And so the Marines went in.
We went in the tiny cabin of a landing craft waiting for the skipper to speak.
"We're going ".He said.
There was a brief silence.
"What are we going to see, the Wizard?"someone said.
We all laughed, and the tension relaxed.
For four years-- ever since I first walked into a Royal Marine barracks with somewhat
heroic ideas-- I had been waiting to hear this. Many had waited longer.Even sea sickness was
forgotten (at least partially) when drawn drew the veil from that vast panorama of ships
and the coast of France rose on the horizon.
Invisible bombers roared above the clouds. Then the great guns of the Navy set the ball rolling.
It was a proud day to be a Marine.Only a small Corps, we should be a minor factor in the great
clash of armies to come.But on this day, our effort was at a maximum.To no inconsiderable extent
Royal Marines could, by their skill and coutage , tip the balanced fate of battle.
At least one in four of the big guns now firing, their first salvoes had Royal Marines behind it.
As the smaller guns of the Landing craft (gun) joined in the timpani roll of the bombardment,
we knewthat Marines were serving them.We had confidence in their skill and it was not misplaced
as many a German Pillbox, wrecked before it could fire a round, bore witness.
Assault craft, laden with the first wave of infantry were streaming inshore as H-Hour approached.
Great numbers of these little flat craft were manned by Marines.
The deed of Corpral Tandy, who hung over the damaged stern of a damaged craft, working the rudder
with his foot duuring a run-in of seven miles and back, showed the determination of these Marines
to do well by their Army comrades.
At every stage in this broad srtip of shallow water and on the beaches beyond, Marines would be
pulling their weight in a remarkable variety of jobs. Our Commandos were allotted the task of
smashing the strongpoints of the vaunted "West Wall".
The sea front of St.Aubin-sur-Mere moved quiickly towards us.Black smoke billowed up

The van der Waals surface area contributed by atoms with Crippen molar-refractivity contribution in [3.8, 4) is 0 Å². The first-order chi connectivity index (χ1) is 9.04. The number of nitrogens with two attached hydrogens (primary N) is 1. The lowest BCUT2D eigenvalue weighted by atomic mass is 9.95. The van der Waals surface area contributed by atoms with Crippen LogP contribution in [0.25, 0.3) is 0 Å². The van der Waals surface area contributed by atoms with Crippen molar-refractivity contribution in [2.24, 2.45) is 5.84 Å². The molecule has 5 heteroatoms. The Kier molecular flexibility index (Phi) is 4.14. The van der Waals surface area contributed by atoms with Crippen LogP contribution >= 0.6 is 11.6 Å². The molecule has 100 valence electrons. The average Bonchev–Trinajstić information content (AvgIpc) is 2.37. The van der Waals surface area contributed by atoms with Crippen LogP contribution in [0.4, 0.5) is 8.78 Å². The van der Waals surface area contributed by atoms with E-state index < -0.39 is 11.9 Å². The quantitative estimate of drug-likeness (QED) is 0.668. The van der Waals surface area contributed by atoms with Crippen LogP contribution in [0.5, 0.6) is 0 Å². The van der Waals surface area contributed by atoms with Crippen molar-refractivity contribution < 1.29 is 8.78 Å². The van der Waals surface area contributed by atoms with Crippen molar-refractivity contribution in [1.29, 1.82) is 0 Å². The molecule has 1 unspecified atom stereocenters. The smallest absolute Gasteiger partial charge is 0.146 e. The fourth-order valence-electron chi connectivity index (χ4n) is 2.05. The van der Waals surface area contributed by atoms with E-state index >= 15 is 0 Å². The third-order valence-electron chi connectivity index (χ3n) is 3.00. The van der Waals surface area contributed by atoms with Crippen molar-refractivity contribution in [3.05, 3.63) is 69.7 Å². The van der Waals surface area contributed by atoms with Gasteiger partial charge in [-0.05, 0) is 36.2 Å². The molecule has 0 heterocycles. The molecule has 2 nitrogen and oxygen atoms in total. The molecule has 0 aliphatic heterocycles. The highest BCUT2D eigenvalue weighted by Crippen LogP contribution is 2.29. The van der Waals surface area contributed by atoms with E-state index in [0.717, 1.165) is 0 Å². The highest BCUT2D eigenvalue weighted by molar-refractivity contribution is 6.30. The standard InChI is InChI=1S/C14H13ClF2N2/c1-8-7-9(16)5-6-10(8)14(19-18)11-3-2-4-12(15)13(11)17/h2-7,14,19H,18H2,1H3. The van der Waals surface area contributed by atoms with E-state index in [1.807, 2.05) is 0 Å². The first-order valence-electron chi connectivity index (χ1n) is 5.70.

from a burning house: orange flames licked at a dull sky.The yellow sand was under our bows,
the sea wall, with its barbed wire freize, hung over us, we were aground.
The first Marine stood up to cross the last gap between us and France. He fell immediately.
I heard the crack of bullets somewhere over my head. Another Marine eased the wounded body
aside and the first man went over the ramp.
Almost before I knew it I found myself lurching down the unsteady narrow gang plank into the water
A few yards more and I was under the welcome shelter of the sea wall.
I saw explosions burst from nowhere in the water, The white tipped waves hurried before the wind,
great baulks of timber surging to and fro.To my left was a Tank Landing craft with bows crumpled
and a wisp of smoke drifting up.
Then we were in the sea again struggling with bicycles, motor cycles, wireless handcarts
, to get them safe and dry onto the narrow beach.
The heavy machine guns of the Landing Craft broke into a blast of fire at the houses on the front which
harboured snipers .We moved along the walll to a stretch of open beach and through a gap in the mine
field marked with white mine tape.At the end of the wall was a heap of bodies with waxen faces and
limbs frozen at grotesque impossible angles.
Mines were being exploaded at intervals to left and right as we passed through the gap, up the dusty
sand dunes to a hard road. We passed through an area of thick smoke with blinded smarting eyes
, the fire crackling in our ears.We moved slowly, heavy laden aand wary of mines.
The Commando was reorganised and moved off on the strong point busting mission towards Langrune.
Headquarters found it's way into a shattered farm yard. Kit was dumped, radio was set up and the familiar
jargon of the signallers began as they sought the ether for their colleagues.
The sea was behind us now.We were across the moat.
The corn was higher than in England. On the fence hung yellow signs with skull and crossbones
and the words"Achtung Minen".
The earth beneath my feet was Normandy.